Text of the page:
If you're putting a current-gen video card in an AGP system, you have no interest in the "latest tech" Reply
  • Gauner - Tuesday, June 07, 2011 - link

    What about atom boards?

    I have a D510MO that only comes with PCI slot, the integrated graphics card is incredibly bad, for every single thing. If I can get my hands in some dedicated graphics card for 30-50$ and It would solve all the problems with youtube HD, hulu and 1080p content of any kind, plus let me play some old games, I will buy it right away.
    Reply
  • Taft12 - Friday, June 10, 2011 - link

    If only you had heard of ION before buying that board! Reply
  • Andrew Rockefeller - Tuesday, June 07, 2011 - link

    Pair a passive HD6XXX with a 45W TDP Llano and a chunky heatsink and you could have a nice silent runner on your hands.. full passive without feeling gimped. Word has it that Llano will be hybrid crossfire compatible with Norther Island GPUs, so it's could be a rather impressive build all things considered.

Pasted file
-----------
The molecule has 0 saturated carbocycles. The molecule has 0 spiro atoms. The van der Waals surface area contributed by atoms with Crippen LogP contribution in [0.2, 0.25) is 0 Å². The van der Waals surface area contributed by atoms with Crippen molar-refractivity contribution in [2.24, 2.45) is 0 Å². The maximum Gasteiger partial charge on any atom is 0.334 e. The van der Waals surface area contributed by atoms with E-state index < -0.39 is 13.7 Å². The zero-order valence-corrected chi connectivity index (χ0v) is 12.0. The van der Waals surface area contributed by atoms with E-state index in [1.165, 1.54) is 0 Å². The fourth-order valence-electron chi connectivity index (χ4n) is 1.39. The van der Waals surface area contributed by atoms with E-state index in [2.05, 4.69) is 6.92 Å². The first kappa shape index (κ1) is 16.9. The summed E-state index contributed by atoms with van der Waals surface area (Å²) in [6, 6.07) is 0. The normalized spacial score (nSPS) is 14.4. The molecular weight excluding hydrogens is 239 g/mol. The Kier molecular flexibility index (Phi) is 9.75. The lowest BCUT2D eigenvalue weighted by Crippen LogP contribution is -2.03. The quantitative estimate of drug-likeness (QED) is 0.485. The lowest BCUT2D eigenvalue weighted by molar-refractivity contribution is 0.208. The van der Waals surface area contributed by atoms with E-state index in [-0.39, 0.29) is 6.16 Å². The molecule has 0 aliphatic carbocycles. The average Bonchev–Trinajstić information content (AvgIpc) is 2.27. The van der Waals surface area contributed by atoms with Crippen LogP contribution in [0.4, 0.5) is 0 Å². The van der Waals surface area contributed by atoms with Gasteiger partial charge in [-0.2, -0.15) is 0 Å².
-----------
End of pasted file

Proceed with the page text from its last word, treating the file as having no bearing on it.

http://news.softpedia.com/news/AMD-Hybrid-CrossFir...
    Reply
  • MrTeal - Tuesday, June 07, 2011 - link

    The passive 6850 is a really interesting card, but not everyone needs a completely silent GPU, especially since most people have case fans and a PSU fan that keeps the rig from being computer silent. Why does there seem to be no middle ground between the lower end passive cards and the typical banshee card?

    Take a 6950, use a similarly sized massive heatsink like the one on the 6850 with the fins spaced properly for low backpressure airflow, and toss two high quality slow and quiet 80mm fans on it. Sure it would add $20-$40 to the cost, but it'd be worth it to some of us.
    Reply
  • vailr - Tuesday, June 07, 2011 - link

    Any news about updated "Bus only" powered PCIe graphics cards?
    For purposes of: enjoying speedy graphics, while minimizing power requirements and heat output.
    AMD vs. nVidia options.
    Reply
  • provostzakharov - Tuesday, June 07, 2011 - link

    When installed in a tower case, the passive cards appear to have the base of the heatsink located above the fins. So when the fluid in the heatpipes condenses, it will run down towards the fins instead of back towards the hot chip. Am I seeing this right? Seems backwards... Reply